Dr. Rajiv Shah led the efforts of nearly 10,000 staff in more than 70 countries around the world to advance USAID’s mission of ending extreme poverty and promoting resilient, democratic societies.
Under Dr. Shah’s leadership, USAID applied innovative technologies and engaged the private sector to solve the world’s most intractable development challenges. This new model of development brings together an increasingly diverse community—from large companies to local civil society groups to communities of faith—to deliver meaningful results.
Dr. Shah led President Obama’s landmark Feed the Future and Power Africa initiatives and has refocused America’s global health partnerships to end preventable child death. Feed the Future, alone, has improved nutrition for 12 million children and empowered more than 7 million farmers with climate-smart tools they need to grow their way out of extreme poverty. In April 2014, USAID launched the U.S. Global Development Lab to harness the expertise of the world’s brightest scientists, students, and entrepreneurs. At the same time, the newly formed Private Capital Group for Development forges a more strategic relationship between private capital and development.
Dr. Shah also managed the U.S. Government’s humanitarian response to catastrophic crises around the world, from the devastating 2010 Haiti earthquake to Typhoon Haiyan in the Philippines to the Ebola epidemic in West Africa.
Through an extensive set of reforms called “USAID Forward,” Dr. Shah worked with the United States Congress to transform USAID into the world’s premier development Agency that prioritizes public-private partnerships, innovation, and meaningful results. He currently serves on the boards of the Overseas Private Investment Corporation and the Millennium Challenge Corporation, as well as participates on the National Security Council.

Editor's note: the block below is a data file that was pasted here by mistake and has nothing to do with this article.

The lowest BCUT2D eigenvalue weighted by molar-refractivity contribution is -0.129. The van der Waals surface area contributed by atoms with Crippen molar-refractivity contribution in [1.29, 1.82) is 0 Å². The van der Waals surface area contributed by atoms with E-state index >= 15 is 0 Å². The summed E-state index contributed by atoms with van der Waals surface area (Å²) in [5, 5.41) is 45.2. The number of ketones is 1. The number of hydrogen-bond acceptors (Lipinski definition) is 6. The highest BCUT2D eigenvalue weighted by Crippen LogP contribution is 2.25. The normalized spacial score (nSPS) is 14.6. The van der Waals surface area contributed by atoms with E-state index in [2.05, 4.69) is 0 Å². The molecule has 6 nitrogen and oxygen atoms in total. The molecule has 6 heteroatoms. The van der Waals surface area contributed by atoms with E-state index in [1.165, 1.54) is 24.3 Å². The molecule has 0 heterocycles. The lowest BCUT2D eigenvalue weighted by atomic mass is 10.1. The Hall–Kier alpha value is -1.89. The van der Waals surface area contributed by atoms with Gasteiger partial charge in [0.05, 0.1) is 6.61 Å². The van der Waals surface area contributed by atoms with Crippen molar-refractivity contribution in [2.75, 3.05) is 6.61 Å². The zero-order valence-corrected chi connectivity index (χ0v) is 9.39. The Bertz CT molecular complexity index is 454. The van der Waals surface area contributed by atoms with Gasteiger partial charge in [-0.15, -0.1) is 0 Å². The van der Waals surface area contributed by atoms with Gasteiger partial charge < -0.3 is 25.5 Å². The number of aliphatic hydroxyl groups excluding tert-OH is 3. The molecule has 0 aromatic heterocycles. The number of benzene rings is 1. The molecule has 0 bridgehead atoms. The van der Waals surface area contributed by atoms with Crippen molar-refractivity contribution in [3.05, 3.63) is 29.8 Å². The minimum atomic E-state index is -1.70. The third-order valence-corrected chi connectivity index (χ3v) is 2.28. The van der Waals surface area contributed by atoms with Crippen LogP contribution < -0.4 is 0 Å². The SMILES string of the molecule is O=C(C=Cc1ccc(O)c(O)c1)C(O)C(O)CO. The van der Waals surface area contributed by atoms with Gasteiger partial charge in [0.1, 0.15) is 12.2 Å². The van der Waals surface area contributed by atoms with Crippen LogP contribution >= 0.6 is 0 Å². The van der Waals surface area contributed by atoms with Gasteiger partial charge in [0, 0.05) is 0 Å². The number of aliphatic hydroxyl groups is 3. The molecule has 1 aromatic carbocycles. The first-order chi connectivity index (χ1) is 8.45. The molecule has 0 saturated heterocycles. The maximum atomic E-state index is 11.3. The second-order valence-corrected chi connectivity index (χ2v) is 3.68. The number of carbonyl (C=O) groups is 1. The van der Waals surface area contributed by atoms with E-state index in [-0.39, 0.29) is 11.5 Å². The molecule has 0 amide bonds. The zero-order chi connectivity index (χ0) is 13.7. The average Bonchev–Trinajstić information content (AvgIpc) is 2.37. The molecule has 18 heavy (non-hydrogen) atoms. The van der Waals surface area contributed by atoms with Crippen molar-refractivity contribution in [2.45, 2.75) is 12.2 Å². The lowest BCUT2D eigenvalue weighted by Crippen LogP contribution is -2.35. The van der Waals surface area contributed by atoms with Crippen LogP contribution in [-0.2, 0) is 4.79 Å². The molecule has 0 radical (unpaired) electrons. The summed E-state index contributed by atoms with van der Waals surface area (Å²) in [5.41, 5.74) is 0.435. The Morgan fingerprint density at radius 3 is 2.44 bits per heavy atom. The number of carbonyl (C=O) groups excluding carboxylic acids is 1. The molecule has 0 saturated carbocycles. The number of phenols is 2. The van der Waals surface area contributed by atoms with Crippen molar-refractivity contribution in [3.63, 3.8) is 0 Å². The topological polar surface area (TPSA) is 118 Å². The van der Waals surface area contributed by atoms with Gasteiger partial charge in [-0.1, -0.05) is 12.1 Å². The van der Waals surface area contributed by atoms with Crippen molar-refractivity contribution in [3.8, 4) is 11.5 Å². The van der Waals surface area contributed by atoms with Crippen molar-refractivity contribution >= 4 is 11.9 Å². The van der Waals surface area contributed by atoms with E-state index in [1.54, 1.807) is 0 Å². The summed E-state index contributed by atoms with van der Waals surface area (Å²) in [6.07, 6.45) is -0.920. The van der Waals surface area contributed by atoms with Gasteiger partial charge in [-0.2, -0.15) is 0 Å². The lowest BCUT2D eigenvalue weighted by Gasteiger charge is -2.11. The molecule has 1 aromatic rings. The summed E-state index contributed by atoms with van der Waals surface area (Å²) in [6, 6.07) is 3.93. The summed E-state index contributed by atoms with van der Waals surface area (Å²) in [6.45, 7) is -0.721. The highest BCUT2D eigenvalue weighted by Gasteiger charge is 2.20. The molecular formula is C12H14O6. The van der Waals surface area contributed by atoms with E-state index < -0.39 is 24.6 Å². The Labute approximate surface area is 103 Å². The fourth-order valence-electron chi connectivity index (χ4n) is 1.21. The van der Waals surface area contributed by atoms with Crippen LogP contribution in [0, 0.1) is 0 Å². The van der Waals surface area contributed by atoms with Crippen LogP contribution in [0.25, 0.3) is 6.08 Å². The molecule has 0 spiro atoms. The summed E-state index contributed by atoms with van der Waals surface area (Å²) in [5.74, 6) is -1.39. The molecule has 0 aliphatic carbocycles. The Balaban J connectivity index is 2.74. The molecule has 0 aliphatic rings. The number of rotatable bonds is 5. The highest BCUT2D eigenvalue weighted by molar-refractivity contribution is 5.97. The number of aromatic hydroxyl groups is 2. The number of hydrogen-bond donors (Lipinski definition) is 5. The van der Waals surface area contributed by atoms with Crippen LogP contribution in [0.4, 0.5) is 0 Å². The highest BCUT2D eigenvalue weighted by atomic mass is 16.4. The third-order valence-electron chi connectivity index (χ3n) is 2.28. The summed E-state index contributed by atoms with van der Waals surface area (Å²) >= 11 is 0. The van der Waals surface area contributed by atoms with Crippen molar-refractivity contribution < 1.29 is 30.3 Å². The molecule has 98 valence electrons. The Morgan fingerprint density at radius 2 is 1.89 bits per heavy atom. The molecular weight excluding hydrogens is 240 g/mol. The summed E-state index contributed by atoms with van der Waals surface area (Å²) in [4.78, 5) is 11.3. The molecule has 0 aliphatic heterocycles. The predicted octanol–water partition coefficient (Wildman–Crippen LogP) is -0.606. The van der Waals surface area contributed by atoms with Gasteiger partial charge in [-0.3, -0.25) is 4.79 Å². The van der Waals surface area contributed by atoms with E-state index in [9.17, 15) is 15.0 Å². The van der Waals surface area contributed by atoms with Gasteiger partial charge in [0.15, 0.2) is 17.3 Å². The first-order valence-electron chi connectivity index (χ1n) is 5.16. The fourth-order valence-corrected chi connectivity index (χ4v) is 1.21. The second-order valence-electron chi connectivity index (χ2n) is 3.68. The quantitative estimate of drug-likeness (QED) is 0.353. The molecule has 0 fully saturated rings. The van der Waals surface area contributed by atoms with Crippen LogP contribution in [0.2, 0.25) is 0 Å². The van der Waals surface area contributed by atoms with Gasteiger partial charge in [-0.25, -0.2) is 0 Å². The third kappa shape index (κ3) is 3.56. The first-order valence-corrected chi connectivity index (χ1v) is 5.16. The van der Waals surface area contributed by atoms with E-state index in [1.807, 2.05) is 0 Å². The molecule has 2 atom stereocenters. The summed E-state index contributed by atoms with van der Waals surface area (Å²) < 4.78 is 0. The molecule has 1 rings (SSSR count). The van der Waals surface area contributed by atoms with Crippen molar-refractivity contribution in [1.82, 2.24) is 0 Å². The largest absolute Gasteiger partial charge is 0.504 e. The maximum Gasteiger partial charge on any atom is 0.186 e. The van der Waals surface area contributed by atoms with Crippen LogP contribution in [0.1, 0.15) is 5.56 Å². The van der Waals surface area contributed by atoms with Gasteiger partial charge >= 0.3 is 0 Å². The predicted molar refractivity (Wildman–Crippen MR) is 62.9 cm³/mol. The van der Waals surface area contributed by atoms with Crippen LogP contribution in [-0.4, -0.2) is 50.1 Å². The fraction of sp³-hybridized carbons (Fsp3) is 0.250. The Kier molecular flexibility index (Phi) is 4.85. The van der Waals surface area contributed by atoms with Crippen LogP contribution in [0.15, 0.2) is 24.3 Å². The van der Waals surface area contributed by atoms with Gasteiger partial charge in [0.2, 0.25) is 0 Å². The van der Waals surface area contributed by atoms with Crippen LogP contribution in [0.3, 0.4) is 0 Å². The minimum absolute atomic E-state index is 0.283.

Previously, Dr. Shah served as Undersecretary and Chief Scientist in the U.S. Department of Agriculture, where he created the National Institute for Food and Agriculture. Prior to joining the Obama Administration, he spent eight years at the Bill & Melinda Gates Foundation, where he led efforts in global health, agriculture, and financial services, including the creation of the International Finance Facility for Immunization.
He is a graduate of the University of Michigan, the University of Pennsylvania Medical School, and the Wharton School of Business. He regularly appears in the media and has delivered keynote addresses before the U.S. Military Academy, the National Prayer Breakfast, and diverse audiences across Asia, Africa, and the Middle East. Dr. Shah was awarded the Distinguished Service Award by Secretary of State Hillary Clinton. He has served as a World Economic Forum Young Global Leader, been named to Fortune’s 40 Under 40, and has received multiple honorary degrees.
He lives in Washington, D.C. with his wife Shivam Mallick Shah and three children and has given up mountain climbing for family bicycle rides.
I am pleased to be here today at the start of this important initiative in the history of Kenya’s power sector. I wish to start off by thanking the Ministry of Energy and Petroleum for the great work they have done over the past couple of years in developing the country’s electricity sub-sector.
Let me make one thing very clear, the United States will continue to stand with the people of South Sudan. Our support for them will not waiver. I am pleased to announce today, in some ways but also disappointed, to announce that we we are committing an additional 133 million dollars in humanitarian assistance to support them. That brings us to 1.9 billion dollars.